Maria Klara Silber was twenty four. She was beautiful and famous. Before Akos touched her, she had known by the deep breath he drew as he reached for her hand that he was not only a fellow musician who greatly admired her talent, but a man experiencing the body summons of a beautiful woman. This happened often, though she didn't think she'd ever get used to it. Fame and fortune had come so suddenly, carrying her along like a flood. This year, all of musical Vienna resounded with her Christmas triumph, the role of Alceste. Nevertheless, passionate as worship of a Diva could be, she sensed there was more here than that. This was immense, tidal!
Suddenly nervous, Klara locked her fingers together. There was a drop of moisture in the palm where his hand had supported hers. She turned to the harpsichord, to the music set there, resolutely facing the work they must do.
Performing would cure for these queer, vaporish feelings! Klara straightened herself, placed her hand upon the top of the instrument, all gilded and painted with cherubs, and drew several deep breaths. Akos, following her, took a seat at the instrument and leaned forward to softly ask: “Shall it be
Frondi tenere e belle
“Yes, Herr Almassy, for our kind Baron loves it even more than he says we ladies do.” They shared a smile, two performers who knew how to please their audience. They spent a few more minutes of collecting themselves, then Klara signaled her companion to begin. Warming her voice earlier with scales, she had experienced an annoying constriction in her chest, but the willow draught had helped. Now she felt a bit better, so supported by Herr Almassy's elegant introduction, she was able to sing, to let the poetry of the words, the reflective beauty of the music, support her.
Beautiful plane tree, ruler of this mystic place,
Shade me from the cruel wrath of the sun,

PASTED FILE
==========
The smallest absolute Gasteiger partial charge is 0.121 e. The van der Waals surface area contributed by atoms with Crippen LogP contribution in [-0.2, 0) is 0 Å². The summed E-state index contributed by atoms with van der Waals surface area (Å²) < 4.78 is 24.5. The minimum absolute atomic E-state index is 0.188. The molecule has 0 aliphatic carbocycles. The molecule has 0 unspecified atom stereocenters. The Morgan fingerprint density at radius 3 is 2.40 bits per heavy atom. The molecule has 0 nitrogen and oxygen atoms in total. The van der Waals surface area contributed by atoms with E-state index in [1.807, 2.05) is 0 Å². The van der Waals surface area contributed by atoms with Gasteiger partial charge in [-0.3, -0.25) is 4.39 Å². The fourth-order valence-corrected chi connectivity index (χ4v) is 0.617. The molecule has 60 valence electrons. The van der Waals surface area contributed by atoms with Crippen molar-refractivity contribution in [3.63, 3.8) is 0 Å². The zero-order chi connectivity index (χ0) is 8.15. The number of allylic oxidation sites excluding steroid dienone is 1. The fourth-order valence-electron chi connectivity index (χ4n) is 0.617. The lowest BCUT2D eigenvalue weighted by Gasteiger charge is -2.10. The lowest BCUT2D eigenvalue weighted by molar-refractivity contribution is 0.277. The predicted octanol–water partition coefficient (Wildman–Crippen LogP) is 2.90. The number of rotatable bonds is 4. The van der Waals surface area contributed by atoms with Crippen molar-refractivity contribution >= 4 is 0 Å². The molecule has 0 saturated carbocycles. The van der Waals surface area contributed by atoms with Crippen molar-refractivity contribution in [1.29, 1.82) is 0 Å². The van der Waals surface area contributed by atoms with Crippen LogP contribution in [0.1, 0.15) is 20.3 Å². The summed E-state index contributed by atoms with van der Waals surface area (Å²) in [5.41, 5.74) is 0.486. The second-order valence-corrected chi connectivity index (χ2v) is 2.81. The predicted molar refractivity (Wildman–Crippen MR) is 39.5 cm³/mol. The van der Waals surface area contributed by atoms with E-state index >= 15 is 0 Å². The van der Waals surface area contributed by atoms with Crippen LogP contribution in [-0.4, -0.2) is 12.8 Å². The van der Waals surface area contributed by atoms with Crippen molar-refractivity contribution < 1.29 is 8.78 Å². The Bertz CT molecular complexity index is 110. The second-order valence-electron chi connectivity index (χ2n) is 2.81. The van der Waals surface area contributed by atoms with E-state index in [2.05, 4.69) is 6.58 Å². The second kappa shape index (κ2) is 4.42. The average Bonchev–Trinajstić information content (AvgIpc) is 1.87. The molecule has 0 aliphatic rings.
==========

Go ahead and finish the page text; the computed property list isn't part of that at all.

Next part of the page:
From the envious strike of the moon
Because they hadn't performed together before, it was paramount to maintain eye contact. His interpretation of the score proved properly reticent, but as she grew more confident in their musical connection, Klara relaxed, allowed years of training to carry her. Herr Almassy wound his music around each note she voiced as skillfully as if there had already been twenty rehearsals.
Whenever there was pain in Klara's life, she ran to Music, let it carry her to a world of calm, grace and balance. Music could heal any wound, dry any tear. Music was her tender Mother, the only one Klara had ever known.
She filled her lungs, felt the muscular pleasure of response in throat and diaphragm, heard the rich glory of her voice. As his strong fingers moved upon the black keys, his amber eyes stayed upon her. He was utterly focused on her every move, her every breath.
When the first song was done, Klara curtsied and smiled at the heart-felt applause. On the walls of this elegant reception room, ornamental details flowed up supporting columns and from these onto the vaulted, painted ceilings, where angels and cherubs flew into clouds. She turned to include Akos in the applause, but she didn't quite dare to look into his eyes now that there was no music between them. Her heart raced, and not entirely from the exertion of song.
, she thought,
if I translate this sensation into something recognizable, I can dismiss these queer, disturbing feelings.
Klara was accustomed to the games the men she met played, either because they imagined it politic to feed her vanity, or for the very masculine reason that they had to feed their own. She had learned to flirt lightly, meaning nothing.